THE DECEMBER release of "The Artist" is a fitting cap to 2011, a year to remind us that movies, like children, should be seen and not heard.
Case in point: A couple of readers called to ask me, earlier in the year, if Takeshi Miike's samurai smackdown "13 Assassins" was dubbed in English.
The technical answer is no - it was subtitled - but the essential answer is: What difference does it make? The movie is so visually succinct and powerful that words were beside the point; the subtitles were redundant.
We don't begrudge sound entirely (unless we're watching "Transformers 3" in IMAX) but 2011 was the year of the visualist - "The Artist," the return of Terrence Malick ("Tree of Life"), Steven Spielberg's "War Horse."
What images will you remember from 2011?
For me, it's Tom Hardy in "Warrior" walking into the MMA ring and dropping a guy with one thunderous kick to the chest.
Will Ferrell living in his front yard in "Everything Must Go," drinking beer in a lounge chair in a room without walls, an image at which I never failed to laugh.
A terrified teen making the Parkour jump of his life to save himself from an alien invasion in "Attack the Block."
Just about anything in Miike's "13 Assassins," - you know when the fight is over because the loser's head is rolling downhill.
The duplicate earth in the sky of "Another Earth," an image repeated in "Melancholia," a movie whose apocalyptic ideas/images were magnified and made human in "Take Shelter."
The 20,000-year-old artwork of Werner Herzog's "Cave of Forgotten Dreams." In this 3-D documentary, Herzog argued that Paleolithic man was using charcoal and torchlight to put on 3-D shows millennia before "Avatar."
Martin Scorsese makes a similar observation in "Hugo," working in 3-D to enliven the story of cinematic pioneers who shocked turn-of-the-century audiences with footage of oncoming trains.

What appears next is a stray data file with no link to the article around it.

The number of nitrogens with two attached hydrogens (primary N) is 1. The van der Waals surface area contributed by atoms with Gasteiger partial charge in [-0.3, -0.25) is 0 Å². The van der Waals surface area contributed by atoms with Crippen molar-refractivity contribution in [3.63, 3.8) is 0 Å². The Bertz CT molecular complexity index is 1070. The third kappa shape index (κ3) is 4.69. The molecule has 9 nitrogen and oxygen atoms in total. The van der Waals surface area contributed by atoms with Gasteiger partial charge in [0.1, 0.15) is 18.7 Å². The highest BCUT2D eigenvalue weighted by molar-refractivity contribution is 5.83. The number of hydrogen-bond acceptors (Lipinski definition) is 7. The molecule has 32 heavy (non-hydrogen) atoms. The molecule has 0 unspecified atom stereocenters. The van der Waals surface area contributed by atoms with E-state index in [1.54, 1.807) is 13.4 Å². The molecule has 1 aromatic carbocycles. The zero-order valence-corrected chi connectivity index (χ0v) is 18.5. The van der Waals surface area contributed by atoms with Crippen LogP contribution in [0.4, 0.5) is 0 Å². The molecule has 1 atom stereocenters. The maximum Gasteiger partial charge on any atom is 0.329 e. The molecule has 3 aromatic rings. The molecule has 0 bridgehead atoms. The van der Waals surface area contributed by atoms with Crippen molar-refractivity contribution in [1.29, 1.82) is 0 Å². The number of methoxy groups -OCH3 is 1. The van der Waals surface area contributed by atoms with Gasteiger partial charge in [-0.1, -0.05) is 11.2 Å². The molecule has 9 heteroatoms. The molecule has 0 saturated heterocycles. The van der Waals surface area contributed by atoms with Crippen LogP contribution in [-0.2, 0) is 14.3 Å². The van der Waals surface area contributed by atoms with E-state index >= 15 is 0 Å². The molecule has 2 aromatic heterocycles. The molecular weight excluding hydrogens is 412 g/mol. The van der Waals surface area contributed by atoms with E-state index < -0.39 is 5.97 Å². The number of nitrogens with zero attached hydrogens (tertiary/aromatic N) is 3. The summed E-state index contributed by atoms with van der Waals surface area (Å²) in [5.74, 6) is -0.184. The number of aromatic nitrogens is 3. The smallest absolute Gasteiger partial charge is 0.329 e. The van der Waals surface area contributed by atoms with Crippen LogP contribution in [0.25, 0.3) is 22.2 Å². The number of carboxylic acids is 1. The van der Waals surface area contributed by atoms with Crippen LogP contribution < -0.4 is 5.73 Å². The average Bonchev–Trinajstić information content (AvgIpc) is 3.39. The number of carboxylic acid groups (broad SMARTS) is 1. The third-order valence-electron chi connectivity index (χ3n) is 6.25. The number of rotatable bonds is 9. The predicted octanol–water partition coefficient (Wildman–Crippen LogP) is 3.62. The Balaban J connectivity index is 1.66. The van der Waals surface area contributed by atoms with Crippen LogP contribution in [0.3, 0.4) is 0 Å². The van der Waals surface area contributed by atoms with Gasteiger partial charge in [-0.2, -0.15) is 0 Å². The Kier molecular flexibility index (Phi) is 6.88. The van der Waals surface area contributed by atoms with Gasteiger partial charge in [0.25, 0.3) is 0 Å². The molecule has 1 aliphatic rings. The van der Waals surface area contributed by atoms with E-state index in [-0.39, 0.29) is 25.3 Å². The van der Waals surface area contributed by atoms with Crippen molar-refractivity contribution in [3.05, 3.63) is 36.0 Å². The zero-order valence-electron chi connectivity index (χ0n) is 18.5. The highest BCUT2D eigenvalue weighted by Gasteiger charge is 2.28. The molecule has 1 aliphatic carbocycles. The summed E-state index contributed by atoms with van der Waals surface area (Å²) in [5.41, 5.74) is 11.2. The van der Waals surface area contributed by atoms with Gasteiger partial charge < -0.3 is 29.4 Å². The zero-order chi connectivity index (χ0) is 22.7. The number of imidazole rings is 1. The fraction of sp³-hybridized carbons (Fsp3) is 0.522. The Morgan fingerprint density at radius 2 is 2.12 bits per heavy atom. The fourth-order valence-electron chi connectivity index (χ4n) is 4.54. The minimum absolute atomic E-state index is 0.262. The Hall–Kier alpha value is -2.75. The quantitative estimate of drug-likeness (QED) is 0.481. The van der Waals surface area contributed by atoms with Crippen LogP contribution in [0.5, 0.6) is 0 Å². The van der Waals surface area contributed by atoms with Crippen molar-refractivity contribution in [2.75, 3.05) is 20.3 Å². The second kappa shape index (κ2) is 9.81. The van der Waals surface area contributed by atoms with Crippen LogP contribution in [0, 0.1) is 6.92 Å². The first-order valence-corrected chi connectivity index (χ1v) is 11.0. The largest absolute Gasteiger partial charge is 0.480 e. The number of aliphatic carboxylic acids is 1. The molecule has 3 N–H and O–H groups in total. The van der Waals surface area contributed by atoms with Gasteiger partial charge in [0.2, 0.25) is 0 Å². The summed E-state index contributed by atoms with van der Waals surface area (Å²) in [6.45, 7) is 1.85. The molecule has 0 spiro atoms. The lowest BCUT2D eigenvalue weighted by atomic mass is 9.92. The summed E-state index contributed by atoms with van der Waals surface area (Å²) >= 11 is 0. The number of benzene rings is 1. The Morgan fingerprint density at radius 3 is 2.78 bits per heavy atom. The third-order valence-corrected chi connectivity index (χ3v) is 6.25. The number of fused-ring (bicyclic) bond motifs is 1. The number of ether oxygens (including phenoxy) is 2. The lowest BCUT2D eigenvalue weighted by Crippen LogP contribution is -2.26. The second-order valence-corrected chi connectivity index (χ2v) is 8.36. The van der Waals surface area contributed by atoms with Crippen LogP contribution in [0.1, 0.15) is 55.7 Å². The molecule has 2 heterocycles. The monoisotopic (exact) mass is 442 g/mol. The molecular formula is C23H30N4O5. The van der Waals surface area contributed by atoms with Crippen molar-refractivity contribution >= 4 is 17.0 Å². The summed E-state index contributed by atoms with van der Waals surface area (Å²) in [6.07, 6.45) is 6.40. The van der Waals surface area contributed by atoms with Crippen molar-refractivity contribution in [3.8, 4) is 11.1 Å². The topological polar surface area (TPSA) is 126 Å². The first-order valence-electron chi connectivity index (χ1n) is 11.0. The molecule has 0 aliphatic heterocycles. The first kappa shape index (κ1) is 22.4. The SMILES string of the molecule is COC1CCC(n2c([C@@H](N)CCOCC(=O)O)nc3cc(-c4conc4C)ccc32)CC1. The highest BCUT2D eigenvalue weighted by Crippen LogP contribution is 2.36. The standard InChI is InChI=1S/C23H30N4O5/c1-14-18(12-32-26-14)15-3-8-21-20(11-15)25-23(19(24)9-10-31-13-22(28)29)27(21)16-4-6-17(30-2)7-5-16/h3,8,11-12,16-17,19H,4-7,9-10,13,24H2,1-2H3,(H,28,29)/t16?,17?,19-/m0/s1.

In 2011, directors such as Scorsese and Herzog used film to explain their love of motion pictures. A theme also at work in J.J. Abrams "Super 8," his movie-within-a-movie about a teen film crew encountering an alien (production value!"). "Rango" became a forum for Gore Verbinski to pluck scenes and images from his favorite classic movies.
Woody Allen's hero (Owen Wilson) in "Midnight In Paris" is a Hollywood screenwriter (and blocked novelist) convinced his art form is inferior to the greats who lived and worked in the Paris of generations past. His view changes when he's magically transported at midnight to mingle with Ernest Hemingway, Scott Fitzgerald, Salvador Dali.
What is the golden age of art?
Allen's answer was atypically generous - it's whatever one
The year of the image would seem to leave little room for actors, but there were performances that also stick in the mind.
Mia Wasikowska was an awesome "Jane Eyre," and her scenes with Michael Fassbender brought gravity to that overripe story. What a year for Fassbender - "X-Men First Class," "A Dangerous Method," "Shame." The latter had a great moment for Carey Mulligan.
Brendan Gleeson made "The Guard" a treat, playing off Don Cheadle.
Ferrell had some nice scenes in "Everything Must Go" with Rebecca Hall and Laura Dern, and young Christopher Jordan Wallace, son of Biggie Smalls.
John Boyega was a terrific Moses in "Attack The Block," and I don't think I saw a better against-type supporting role this year than Isiah Whitlock Jr. in "Cedar Rapids."
"The Help" and "Bridemaids" are getting most of the attention for ensemble casts, but I wouldn't neglect "Margin Call," the dark-night-of-the-soul saga of an imploding Wall Street firm that yielded nice moments for Kevin Spacey, Zachary Quinto and Stanley Tucci.